Best places to spot Christmas trees in the wild
Aaaah, the good old Christmas tree, nicely decorated in your living room. Totally out of it’s natural habitat of course. So we thought it would be fun to see what Christmas trees look like in their natural environment. What are the best places to spot Christmas trees in the wild?
The Douglas-fir or Oregon pine is a popular Christmas tree with dense foliage. In it’s natural habitat the Oregon Pine can grow to 100 meters. The tallest one (100,3m) is called the ‘Brummit fir’. You can see in this giant in ‘the beaver state’ Oregon, which a great place for people who like the outdoors. Oregon had places like mount hood natural forrest and Crater Lake National Park. Bet you want to be there rather than on your couch right?
Native Americans used it for a variety of medicinal purposes and it provides food for moose, red squirrels, crossbills and chickadees. We are talking about the Balsam fir. You can find this good looking tree with it’s silver coloured bark in North America and Canada. For example in Ontario in the beautiful Algonquin Park
The Appalachian Mountains (USA)
You can find the Christmas tree called ‘Fraser Fir’ in the Appalachian Mountains, on the highest peak: Mount Mitchell (2,037m). It is protected by Mount Mitchell State Park and surrounded by the Pisgah National Forest.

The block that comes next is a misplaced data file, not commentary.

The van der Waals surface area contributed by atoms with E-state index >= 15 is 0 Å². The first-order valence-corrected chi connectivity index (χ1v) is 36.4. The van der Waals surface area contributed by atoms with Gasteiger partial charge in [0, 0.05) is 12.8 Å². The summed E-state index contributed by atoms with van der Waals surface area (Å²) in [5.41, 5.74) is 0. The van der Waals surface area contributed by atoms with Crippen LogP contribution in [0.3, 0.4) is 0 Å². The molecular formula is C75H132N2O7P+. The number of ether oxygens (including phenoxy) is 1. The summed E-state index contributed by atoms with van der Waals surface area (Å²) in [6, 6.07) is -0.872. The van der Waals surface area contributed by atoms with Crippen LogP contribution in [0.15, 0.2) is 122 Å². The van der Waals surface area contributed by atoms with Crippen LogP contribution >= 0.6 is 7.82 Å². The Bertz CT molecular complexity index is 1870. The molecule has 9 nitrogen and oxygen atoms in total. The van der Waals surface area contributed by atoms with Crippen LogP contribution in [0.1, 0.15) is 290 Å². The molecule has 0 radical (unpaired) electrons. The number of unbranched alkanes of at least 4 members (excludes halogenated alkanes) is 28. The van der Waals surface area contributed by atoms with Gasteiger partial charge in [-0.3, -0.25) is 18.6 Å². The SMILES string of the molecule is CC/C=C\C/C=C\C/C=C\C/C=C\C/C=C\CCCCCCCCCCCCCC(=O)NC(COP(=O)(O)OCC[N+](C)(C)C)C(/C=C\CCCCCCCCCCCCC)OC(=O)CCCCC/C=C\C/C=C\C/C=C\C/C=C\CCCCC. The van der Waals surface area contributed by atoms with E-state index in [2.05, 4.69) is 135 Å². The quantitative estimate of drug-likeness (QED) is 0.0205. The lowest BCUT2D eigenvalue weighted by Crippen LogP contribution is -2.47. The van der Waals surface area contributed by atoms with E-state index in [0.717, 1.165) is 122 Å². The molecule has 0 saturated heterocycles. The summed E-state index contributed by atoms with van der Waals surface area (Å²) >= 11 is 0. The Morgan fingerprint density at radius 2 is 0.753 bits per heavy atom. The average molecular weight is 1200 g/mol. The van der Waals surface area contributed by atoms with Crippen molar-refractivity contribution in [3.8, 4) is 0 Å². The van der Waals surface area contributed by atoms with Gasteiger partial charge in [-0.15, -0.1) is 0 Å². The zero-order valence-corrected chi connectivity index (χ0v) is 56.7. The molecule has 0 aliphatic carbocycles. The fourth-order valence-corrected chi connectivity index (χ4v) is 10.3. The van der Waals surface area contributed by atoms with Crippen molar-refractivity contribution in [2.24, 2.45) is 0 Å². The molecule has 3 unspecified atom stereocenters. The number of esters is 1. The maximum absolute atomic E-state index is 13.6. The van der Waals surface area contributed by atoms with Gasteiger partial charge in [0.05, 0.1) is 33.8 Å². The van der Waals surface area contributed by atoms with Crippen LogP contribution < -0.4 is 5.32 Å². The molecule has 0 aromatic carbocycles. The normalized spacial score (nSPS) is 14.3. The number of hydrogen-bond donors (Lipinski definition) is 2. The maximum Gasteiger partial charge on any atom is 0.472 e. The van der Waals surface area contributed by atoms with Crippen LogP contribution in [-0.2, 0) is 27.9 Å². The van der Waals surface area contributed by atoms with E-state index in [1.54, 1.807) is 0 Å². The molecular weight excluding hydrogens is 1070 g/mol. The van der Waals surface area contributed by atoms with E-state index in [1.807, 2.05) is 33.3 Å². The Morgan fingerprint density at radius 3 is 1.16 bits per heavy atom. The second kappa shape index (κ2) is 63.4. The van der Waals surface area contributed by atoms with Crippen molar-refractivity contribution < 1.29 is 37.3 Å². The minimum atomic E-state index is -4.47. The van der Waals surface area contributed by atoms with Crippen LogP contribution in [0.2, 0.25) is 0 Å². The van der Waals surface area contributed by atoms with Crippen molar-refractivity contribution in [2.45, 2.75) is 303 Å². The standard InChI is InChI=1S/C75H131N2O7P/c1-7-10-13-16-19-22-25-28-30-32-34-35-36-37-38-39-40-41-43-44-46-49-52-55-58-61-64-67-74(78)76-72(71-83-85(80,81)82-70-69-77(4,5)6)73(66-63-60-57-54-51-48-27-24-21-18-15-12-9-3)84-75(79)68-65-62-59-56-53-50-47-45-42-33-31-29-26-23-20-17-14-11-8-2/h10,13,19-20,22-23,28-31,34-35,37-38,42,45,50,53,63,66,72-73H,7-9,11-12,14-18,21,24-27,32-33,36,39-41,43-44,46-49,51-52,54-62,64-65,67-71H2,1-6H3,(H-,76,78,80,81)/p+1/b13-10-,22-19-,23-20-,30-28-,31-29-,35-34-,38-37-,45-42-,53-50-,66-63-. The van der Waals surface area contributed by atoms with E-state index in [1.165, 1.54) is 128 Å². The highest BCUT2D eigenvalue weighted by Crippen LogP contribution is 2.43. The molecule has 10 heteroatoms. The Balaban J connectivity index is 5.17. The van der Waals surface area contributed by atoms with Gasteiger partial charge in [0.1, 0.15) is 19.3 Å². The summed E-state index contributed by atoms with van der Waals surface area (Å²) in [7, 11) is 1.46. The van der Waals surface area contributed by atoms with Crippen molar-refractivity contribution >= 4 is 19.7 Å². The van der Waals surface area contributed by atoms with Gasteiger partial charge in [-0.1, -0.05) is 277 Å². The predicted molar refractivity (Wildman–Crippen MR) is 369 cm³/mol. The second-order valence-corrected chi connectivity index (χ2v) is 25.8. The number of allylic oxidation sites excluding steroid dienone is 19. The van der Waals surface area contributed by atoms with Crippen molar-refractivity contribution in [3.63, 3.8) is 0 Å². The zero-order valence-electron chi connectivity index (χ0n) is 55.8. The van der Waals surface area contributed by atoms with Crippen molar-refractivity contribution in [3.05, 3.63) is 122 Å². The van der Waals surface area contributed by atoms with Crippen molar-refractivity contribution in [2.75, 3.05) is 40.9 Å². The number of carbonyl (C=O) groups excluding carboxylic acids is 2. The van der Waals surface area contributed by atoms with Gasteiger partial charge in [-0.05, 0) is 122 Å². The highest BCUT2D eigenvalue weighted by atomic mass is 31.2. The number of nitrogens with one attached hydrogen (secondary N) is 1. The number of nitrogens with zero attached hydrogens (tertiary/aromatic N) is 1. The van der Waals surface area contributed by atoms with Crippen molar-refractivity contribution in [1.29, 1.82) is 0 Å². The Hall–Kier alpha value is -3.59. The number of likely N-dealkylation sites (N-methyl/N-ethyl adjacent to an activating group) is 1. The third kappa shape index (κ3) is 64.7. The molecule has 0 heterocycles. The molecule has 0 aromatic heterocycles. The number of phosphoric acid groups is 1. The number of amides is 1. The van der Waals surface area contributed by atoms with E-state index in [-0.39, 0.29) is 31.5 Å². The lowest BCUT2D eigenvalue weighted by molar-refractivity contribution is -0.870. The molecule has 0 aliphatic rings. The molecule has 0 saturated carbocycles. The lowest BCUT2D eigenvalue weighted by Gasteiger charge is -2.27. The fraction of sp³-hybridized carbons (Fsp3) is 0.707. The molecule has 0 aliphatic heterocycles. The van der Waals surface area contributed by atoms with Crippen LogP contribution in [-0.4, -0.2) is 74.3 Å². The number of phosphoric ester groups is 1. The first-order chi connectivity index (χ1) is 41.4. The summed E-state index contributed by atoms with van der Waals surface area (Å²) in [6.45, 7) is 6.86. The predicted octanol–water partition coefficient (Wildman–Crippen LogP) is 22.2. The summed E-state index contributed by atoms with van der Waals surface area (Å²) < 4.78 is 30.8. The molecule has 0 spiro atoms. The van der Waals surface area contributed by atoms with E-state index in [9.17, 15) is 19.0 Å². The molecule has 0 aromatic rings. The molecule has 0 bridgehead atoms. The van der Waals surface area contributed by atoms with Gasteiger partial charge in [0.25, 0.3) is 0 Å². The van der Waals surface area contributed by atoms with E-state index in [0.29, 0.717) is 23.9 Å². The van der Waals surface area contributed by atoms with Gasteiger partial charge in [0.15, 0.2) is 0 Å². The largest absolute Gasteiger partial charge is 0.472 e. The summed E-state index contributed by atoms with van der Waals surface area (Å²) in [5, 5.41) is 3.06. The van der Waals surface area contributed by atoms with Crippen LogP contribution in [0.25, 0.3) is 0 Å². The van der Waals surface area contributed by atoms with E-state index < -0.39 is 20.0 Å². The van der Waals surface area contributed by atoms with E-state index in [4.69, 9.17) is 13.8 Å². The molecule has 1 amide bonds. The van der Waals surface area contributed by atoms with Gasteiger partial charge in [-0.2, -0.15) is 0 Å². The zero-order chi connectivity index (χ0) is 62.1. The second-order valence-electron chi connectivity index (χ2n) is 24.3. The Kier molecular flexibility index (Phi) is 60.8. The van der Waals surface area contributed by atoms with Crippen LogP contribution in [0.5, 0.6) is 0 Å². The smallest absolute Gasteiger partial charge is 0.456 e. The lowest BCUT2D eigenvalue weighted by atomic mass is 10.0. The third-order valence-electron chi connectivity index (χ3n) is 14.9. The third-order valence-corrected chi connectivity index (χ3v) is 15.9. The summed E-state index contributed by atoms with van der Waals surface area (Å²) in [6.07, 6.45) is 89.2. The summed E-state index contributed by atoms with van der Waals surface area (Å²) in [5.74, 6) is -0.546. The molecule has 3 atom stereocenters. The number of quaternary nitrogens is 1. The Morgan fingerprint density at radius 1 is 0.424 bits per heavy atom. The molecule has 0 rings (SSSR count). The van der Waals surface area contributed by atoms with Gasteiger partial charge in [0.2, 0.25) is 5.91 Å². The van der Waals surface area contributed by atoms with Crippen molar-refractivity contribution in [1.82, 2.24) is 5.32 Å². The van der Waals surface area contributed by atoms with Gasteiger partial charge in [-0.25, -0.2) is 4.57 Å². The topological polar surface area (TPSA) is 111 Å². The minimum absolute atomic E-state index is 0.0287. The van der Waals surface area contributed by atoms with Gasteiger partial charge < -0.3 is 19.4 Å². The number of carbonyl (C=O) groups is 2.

The Nordmann is a much used Christmas tree in Europe. The Danish are big exporters of the tree but it finds it’s roots in the Caucasus on the border of Europe between the black and the Caspian sea. The Caucasus has 22 different National Parks. One of them is the beautiful Mtirala National Park in Georgia.
Bayerische Wald (Germany)
Although the European silver fir is find in many different spots near the Europese mountains this is one of the best spots to see the tree. The forest is 710 meter above sea level and stocked with firs. If you listen very carefully you can hear the howling wolves.